Core samples can be gathered from all over the world. Here, core samples are being taken from an intertidal site at Somerset.
They can be removed from the ground using a variety of techniques; either hand powered or mechanical in nature. We can take them from dry land, inter-tidal and underwater contexts.
Once removed from the site they are taken to the BOSCORF (British Ocean Sediment Core Research Facility) Core store at the National Oceanographic Centre in Southampton. Here they are split in half. One section becomes an archive to be stored for later researchers, the other the ‘working’ section. Once split the core can be recorded; noting the change in sediments, colour and inclusions.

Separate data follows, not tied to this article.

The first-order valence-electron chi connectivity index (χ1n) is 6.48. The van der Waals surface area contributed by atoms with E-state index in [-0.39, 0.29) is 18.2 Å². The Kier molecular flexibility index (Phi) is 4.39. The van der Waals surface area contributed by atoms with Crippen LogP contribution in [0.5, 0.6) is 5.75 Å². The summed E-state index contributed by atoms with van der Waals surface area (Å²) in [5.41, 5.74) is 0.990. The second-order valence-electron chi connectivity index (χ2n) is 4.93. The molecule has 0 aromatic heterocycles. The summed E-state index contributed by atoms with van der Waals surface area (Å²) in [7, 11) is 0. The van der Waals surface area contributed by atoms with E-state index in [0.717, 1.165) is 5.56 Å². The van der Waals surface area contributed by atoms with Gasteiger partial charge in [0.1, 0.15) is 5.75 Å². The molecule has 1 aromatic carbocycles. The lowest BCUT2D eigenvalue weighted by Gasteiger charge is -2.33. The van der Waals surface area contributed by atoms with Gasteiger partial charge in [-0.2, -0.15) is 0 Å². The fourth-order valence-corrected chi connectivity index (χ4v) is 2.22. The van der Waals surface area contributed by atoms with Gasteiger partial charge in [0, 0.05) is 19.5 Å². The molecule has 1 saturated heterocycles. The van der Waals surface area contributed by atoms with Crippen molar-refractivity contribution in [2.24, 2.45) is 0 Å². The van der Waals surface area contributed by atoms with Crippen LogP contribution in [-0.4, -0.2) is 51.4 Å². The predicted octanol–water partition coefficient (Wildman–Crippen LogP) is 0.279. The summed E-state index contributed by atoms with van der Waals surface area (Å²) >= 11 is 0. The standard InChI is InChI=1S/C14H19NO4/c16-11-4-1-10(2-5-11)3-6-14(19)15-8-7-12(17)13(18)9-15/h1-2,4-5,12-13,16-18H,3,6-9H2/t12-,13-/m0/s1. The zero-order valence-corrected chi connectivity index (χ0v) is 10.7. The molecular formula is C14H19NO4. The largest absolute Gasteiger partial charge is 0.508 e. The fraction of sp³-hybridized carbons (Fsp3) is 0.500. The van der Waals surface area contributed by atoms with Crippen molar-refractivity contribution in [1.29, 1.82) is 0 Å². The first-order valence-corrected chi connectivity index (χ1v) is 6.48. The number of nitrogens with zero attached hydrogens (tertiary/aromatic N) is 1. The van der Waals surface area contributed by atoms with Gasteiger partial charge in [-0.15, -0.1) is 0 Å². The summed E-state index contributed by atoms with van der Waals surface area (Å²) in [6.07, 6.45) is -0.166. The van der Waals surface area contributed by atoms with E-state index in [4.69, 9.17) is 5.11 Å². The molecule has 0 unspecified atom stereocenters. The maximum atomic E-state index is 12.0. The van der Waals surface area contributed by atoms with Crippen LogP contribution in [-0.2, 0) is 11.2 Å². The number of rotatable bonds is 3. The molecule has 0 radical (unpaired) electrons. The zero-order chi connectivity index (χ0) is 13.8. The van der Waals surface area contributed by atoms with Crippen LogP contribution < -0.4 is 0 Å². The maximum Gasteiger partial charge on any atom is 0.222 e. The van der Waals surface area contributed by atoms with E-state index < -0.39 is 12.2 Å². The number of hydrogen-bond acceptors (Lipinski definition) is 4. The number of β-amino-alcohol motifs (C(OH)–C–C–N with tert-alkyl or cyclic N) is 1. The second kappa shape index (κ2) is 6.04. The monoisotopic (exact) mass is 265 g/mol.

This core is over 10,000 years old and is from the southern North Sea and shows an old riverbed at the base, covered by a wetland system and then a slow shift through the development of an estuary before finally becoming fully inundated by the sea.
It is also possible to use more advanced technology to examine the cores. At the university of Southampton we have one of the few ITRAX machines that is able to take extremely high-resolution images, as well as x-rays and xRF data. The x-rays allow us to see variation in the density of core material, and to pick out microstructures not visible to the eye. The xRF data gives detail on the variation of chemical elements in the core.
Once examined, the cores are stored in a temperature control storage area. As you can see we have thousands of cores, from all over the world giving us a wealth of crucial archaeological data.
If you enjoyed this, you might like this article about how core samples can be used.